Pest Resources

How Long Do Mosquitoes Live [Interesting Findings]

Do you often hear that dreaded buzzing sound when you are in your yard or patio?

Are you interested in learning about how long mosquitoes live for? Well then you’ll be pleased to know the short answer is, not for very long!

In this article we will be looking into the life cycle of the mosquito, what mosquitoes eat (it’s not just blood), and how long mosquitoes live for.


Some pests make little to no noise before biting a human. That can’t be said for mosquitoes, however. I’m sure you’ve heard that annoying high-pitched buzz of a mosquito flying by your head. I would imagine just reading this, you’ll be able to relate to this sound. 

Mosquitoes are annoying, but their bites are equally annoying and often result in an itchy nightmare. 

That’s why people spend a lot of time researching ways to keep mosquitoes away from their yards.

When you’re trying to eliminate any pest, it often helps to know some background information about it such as it’s lifespan, life cycle, and habitat.

Where do Mosquitoes live? 

Mosquitoes like wet areas, especially stagnant water that has green pond life floating on the surfaces. 

If it’s rained recently and you’ve got plenty of water logged areas or puddles in your yard, this is a perfect breeding ground.

Start to think along the lines of any areas which allow water to build up over long periods of time: a swimming pool in your yard that hasn’t been cleaned in sometime; empty plant pots that collect water; barrels or BBQ’s that haven’t been used in years; birdbaths that haven’t been cleaned. 

You get the idea. 

Mosquitoes don’t like fast running water, as it puts their eggs and larva in danger. It also causes problems with the growth of one of their main food sources: algae. 

The Mosquito Life Cycle

Mosquitoes pass through four stages in their life cycle: egg, larva, pupa and adult. The first three of these stages are in water. 

First stage: Mosquito Eggs

mosquito larvae

Before a female lays eggs, she must have a blood meal. This allows the eggs to grow and develop fully. It also happens to be the only reason a female mosquito bites a human or animal. 

Once the female mosquito has found a blood meal, she will then look to lay her eggs in a moist area often prone to flooding, or where water is stagnant. 

These mosquito eggs may hatch after a few days of being flooded, but fully developed larvae may stay within the eggs for up to a year depending on conditions.

Second stage: Mosquito Larva

Once the mosquito eggs hatch they are known as larva. These larvae, otherwise known as wigglers or wrigglers, live within the water. 

These larvae are filter feeders: they ingest microscopic bacteria by vibrating their mouth brushes, collecting matter and small organisms from the water. 

Third stage: Mosquito pupa

Mosquito pupae are normally quite active and are often referred to as “tumblers” due to their speedy tumbling like movement. Mosquito pupae live underneath the water’s surface, as they are able to breath through two respiratory horns. 

They don’t feed at this stage of the mosquito life cycle, and normally spend 2 to 7 days at this stage before transforming into an adult mosquito. 

Fourth stage: Adult Mosquitoes 

mosquito on the skin

The final stage of the mosquito life cycle. Most species of mosquitoes go from an egg to an adult in around 5 days, but it can take up to 40.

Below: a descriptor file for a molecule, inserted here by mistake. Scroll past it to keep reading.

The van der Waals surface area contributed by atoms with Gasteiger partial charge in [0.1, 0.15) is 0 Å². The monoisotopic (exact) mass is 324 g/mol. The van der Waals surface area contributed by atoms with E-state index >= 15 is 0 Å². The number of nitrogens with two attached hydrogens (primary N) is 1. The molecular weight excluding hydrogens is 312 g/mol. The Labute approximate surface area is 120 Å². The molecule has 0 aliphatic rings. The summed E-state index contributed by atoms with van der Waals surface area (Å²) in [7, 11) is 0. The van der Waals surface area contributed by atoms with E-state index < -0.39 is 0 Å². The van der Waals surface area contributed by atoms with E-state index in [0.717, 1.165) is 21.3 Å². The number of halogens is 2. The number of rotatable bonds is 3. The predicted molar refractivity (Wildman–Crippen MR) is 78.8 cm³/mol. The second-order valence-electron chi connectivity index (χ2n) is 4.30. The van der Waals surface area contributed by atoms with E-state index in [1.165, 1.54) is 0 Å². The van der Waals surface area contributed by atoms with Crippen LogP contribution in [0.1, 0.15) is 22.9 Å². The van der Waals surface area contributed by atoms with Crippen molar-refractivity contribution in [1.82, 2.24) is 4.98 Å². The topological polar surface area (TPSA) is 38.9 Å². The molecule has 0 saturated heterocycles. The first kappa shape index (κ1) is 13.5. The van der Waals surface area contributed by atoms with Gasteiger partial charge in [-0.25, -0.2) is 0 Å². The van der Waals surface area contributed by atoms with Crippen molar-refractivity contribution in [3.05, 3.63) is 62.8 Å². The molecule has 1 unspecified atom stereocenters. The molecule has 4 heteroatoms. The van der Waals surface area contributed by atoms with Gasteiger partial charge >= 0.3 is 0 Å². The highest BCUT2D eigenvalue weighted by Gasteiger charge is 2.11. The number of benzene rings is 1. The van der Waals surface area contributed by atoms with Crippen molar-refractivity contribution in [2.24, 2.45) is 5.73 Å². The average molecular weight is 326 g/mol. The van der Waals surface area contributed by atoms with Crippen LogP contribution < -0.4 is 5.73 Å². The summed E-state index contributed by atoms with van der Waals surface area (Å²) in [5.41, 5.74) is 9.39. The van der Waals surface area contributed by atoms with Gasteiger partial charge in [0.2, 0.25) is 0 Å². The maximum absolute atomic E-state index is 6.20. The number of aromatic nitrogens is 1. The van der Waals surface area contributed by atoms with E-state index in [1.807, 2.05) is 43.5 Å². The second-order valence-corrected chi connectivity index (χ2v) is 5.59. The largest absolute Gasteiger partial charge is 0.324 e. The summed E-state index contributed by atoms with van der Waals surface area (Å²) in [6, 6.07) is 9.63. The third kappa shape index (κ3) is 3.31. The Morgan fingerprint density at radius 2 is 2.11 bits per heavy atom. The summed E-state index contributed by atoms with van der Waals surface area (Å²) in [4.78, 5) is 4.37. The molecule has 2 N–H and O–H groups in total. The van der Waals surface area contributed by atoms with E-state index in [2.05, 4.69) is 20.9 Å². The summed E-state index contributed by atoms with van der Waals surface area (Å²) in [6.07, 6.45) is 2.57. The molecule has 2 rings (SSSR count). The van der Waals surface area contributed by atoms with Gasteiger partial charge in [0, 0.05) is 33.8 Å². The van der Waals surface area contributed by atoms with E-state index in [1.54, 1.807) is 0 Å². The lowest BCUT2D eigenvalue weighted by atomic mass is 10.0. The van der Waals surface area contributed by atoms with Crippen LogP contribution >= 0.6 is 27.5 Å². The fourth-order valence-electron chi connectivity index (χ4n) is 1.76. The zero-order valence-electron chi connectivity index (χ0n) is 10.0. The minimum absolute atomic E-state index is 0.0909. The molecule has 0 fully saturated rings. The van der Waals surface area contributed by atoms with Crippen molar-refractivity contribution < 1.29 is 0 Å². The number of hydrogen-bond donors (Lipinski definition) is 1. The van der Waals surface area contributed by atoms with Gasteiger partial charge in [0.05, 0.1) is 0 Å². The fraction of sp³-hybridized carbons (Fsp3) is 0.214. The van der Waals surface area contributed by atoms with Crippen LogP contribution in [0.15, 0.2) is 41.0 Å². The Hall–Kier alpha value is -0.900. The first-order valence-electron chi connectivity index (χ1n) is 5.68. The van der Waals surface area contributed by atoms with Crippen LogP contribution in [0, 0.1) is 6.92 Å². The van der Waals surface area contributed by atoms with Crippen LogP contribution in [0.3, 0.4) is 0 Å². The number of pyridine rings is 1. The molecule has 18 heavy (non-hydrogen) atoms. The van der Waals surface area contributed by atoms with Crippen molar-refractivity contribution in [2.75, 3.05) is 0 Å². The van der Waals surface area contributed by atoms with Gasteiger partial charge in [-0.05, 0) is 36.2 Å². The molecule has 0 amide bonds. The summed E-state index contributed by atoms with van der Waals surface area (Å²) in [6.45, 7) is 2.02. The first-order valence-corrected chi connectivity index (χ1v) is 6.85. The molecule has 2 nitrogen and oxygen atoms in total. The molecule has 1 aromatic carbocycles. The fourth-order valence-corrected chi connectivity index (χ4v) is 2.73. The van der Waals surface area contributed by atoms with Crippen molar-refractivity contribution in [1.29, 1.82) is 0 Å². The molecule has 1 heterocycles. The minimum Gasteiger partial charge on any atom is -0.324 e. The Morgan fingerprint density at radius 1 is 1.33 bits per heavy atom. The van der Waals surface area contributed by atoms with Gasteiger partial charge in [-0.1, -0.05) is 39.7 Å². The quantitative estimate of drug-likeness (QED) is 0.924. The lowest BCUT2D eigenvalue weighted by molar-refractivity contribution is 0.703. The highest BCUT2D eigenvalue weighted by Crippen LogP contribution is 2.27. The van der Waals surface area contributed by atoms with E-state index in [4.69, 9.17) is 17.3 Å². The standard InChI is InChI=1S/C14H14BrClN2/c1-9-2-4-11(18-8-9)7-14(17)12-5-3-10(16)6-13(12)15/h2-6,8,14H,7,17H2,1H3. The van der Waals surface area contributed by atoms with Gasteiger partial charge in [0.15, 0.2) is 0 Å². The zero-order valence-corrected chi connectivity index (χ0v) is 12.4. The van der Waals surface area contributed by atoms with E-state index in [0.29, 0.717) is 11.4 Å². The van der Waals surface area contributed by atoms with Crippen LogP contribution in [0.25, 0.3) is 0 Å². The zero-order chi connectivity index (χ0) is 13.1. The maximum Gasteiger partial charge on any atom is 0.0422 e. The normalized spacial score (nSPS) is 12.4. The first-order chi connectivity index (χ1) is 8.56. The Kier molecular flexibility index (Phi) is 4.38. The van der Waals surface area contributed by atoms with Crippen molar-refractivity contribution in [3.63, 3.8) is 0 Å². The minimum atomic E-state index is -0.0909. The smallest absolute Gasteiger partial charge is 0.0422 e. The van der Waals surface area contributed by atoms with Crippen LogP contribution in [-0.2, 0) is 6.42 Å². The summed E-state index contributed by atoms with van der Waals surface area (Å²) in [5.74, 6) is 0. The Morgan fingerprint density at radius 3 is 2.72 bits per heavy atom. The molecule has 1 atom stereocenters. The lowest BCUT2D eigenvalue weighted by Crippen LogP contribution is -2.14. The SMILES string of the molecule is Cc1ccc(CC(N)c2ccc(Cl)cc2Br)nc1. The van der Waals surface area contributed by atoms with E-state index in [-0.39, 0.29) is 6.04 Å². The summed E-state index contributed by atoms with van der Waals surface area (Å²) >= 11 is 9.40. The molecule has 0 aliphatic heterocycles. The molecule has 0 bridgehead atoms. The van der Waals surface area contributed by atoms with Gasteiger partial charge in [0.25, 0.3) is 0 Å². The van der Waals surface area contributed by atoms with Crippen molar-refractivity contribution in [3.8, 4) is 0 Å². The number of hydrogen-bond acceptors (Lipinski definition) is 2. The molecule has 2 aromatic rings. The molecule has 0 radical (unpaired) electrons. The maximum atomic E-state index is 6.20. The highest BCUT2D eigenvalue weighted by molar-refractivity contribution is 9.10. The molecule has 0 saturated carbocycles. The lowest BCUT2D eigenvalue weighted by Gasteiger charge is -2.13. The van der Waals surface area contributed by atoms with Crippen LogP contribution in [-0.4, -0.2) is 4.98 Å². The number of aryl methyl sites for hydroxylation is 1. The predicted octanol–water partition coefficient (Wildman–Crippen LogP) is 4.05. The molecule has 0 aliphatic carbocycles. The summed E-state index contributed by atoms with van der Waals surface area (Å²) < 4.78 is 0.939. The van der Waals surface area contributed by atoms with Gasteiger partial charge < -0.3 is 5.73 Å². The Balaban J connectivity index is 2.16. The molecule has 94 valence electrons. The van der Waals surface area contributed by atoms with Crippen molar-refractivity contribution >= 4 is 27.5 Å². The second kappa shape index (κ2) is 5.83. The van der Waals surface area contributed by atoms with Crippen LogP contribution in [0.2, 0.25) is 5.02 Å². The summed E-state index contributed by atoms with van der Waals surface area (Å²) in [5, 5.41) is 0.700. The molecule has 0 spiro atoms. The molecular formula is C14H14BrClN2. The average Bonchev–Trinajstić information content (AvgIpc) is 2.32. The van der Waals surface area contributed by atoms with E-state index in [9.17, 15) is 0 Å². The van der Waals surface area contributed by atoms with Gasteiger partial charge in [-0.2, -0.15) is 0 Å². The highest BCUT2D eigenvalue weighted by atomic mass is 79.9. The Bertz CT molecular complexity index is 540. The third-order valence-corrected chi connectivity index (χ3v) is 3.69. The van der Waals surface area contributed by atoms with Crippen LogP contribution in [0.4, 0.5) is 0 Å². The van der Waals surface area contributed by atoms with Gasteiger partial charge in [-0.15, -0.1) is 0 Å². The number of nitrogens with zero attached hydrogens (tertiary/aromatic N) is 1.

Adult mosquitoes are tiny flying insects made up of a small head,  two antennae, a proboscis, two large eyes, a thorax, a pair of wings, and six legs. 

Adult mosquitoes come out of the pupa with two main things on their agenda: they want to breed and feed, normally in that order.

Male mosquitoes can live up to 10 days, but on average between 5 and 7 days. 

Adult mosquitoes tend to mate a few days after transforming into an adult. The male mosquitoes form large swarms, normally at dusk, and the female mosquitoes fly into the swarms to mate.

Male mosquitoes continue to mate as many times as they can until they die, whereas female mosquitoes tend to mate once. The lifecycle of the average mosquito tends to take up to 10 days.

Female mosquitoes produce one batch of eggs for every time they bite you, and some mosquitoes can lay up to 200 eggs. 

Scary thought right?

Mosquito Food sources

mosquito drawing blood

Male mosquitoes like to feed on sugary fluids and nectar, and do not feed on blood. So when you hear that buzz around your head followed swiftly by a bite, that’ll be a female mosquito draining your blood.

Female mosquitoes begin hunting as soon as the sun goes down, searching for warm-blooded hosts such as humans, dogs, cats, and wildlife. 

Lactic acid from our sweat combined with carbon dioxide which we exhale makes a delicious aroma which attracts the mosquitoes.

Mosquitoes are capable of picking up our scent from up to 100 feet away. They also can sense us moving and our body heat, allowing them to hone in on their target.


So there we have it. Female mosquitoes can live up to a month, whereas the male lifespan is much shorter. 

Mosquito prevention tip: To keep mosquitoes out of your garden, remove any stagnant water (think along the lines of swimming pool covers, clogged gutters, and plant pots). These are the ideal places that mosquitoes will seek out to lay their eggs.

Other Mosquito Guides

We have several other in-depth mosquito related pest guides that are able to help control your pest problem.


Ronald has 25 years of pest control experience under his belt. He scrutinizes each control method, product and process to prevent infestations effectively. 

Read more here.

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